Plant Ecology

, Volume 167, Issue 1, pp 107–116

Spatial segregation of plant species caused by Retama sphaerocarpa influence in a Mediterranean pasture: a perspective from the soil seed bank


DOI: 10.1023/A:1023950414863

Cite this article as:
López-Pintor, A., Espigares, T. & Rey Benayas, J. Plant Ecology (2003) 167: 107. doi:10.1023/A:1023950414863


Retama sphaerocarpa is a leguminous shrub whose important role in the semi-arid regions of south-eastern Spain has already been assessed: shrub canopies reduce light intensity, and thus evapotranspiration; also their extensive radical system take water and nutrients from great volumes of soil, concentrating them in the understorey. Consequently, subcanopy vegetation benefits from these facilitation processes, increasing its productivity. However, these shrublands have been rarely studied at a broader scale, i.e. as a savannah-like system composed of a variable number of shrubs scattered in a herbaceous matrix. As the microenvironmental conditions associated to the understorey are rather different from those of the open spaces among shrubs, species composition of the herbaceous matrix is expected to change accordingly. Thus, R. sphaerocarpa would be an important and still unknown source of spatial heterogeneity to the system. Our main purpose was to evaluate, through the soil seed bank, the heterogeneity in the herbaceous community induced by this shrub species. Soil samples were collected around adult shrubs from three positions relative to the canopy: near the centre of the shrubs, at the edge of the understorey, and completely outside the canopy. Floristic composition was evaluated by germination under greenhouse conditions. The results show that each position has a different floristic composition, characterised by a group of different species. The herbaceous species associated with the external position have functional traits which enable them to resist water stress and herbivore pressure, such as hairs, CAM metabolism, early flowering, horizontal growth or tiny stature. The species associated with the central position lack those traits, and are more competitive in more mesic environments, rich in nitrogen. The lowest number of seedlings and species was found in the internal position, suggesting that in our study the facilitation process may have less importance for community dynamics due to less stressful environmental conditions.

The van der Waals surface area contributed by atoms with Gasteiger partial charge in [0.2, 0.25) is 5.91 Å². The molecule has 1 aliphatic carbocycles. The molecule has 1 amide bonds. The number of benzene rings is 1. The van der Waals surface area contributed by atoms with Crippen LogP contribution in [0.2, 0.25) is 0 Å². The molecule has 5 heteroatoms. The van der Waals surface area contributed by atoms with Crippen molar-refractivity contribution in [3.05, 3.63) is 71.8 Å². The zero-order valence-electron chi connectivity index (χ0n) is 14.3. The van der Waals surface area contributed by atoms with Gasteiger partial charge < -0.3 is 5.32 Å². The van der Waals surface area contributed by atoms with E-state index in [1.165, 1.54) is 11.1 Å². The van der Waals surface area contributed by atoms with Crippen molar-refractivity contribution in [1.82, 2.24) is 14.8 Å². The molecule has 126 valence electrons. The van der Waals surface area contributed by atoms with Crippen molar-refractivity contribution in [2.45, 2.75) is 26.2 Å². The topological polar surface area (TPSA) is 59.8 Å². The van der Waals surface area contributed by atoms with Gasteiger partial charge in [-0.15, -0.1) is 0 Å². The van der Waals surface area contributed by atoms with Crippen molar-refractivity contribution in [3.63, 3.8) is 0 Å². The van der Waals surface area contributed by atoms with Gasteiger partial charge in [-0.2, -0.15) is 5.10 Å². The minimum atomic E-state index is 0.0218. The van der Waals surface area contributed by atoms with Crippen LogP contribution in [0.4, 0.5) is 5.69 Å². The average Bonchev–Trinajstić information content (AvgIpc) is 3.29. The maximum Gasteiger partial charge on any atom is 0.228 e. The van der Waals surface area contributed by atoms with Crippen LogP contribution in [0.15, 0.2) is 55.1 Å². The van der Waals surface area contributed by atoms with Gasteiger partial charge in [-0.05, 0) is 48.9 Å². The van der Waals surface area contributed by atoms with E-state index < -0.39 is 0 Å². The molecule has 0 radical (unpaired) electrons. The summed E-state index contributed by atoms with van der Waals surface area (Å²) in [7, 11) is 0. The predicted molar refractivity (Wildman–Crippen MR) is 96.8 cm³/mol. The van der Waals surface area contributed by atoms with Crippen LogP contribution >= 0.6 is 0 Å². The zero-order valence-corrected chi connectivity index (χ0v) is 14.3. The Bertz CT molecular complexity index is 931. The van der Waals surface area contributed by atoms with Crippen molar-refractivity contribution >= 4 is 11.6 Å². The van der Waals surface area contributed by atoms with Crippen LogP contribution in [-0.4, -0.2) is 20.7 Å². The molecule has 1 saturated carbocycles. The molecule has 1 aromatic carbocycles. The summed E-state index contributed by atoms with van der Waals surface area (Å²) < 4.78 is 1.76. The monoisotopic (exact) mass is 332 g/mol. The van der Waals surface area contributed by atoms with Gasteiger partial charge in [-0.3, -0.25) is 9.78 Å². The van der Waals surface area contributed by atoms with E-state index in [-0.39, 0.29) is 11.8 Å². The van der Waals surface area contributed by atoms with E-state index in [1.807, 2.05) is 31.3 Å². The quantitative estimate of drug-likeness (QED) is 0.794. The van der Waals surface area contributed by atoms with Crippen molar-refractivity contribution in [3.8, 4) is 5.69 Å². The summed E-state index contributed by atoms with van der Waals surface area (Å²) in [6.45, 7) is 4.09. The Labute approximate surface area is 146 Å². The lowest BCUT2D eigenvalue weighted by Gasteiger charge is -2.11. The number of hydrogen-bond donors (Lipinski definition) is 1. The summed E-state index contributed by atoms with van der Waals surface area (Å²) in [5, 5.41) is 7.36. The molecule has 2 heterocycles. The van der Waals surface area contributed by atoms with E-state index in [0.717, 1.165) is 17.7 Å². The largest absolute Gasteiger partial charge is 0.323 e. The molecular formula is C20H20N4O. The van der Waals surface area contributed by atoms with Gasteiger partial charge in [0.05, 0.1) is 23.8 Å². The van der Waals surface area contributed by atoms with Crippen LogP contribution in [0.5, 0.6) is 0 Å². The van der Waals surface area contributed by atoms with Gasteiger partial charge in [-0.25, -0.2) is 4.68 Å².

Floristic compositionFunctional traitsGerminationHerbivory avoidanceSemi-arid environmentsWater stress resistance

Copyright information

© Kluwer Academic Publishers 2003

Authors and Affiliations

  • A. López-Pintor
    • 1
  • T. Espigares
    • 1
  • J.M. Rey Benayas
    • 1
  1. 1.Dpto. Interuniversitario de EcologíaUniversidad de AlcaláAlcalá de Henares, MadridSpain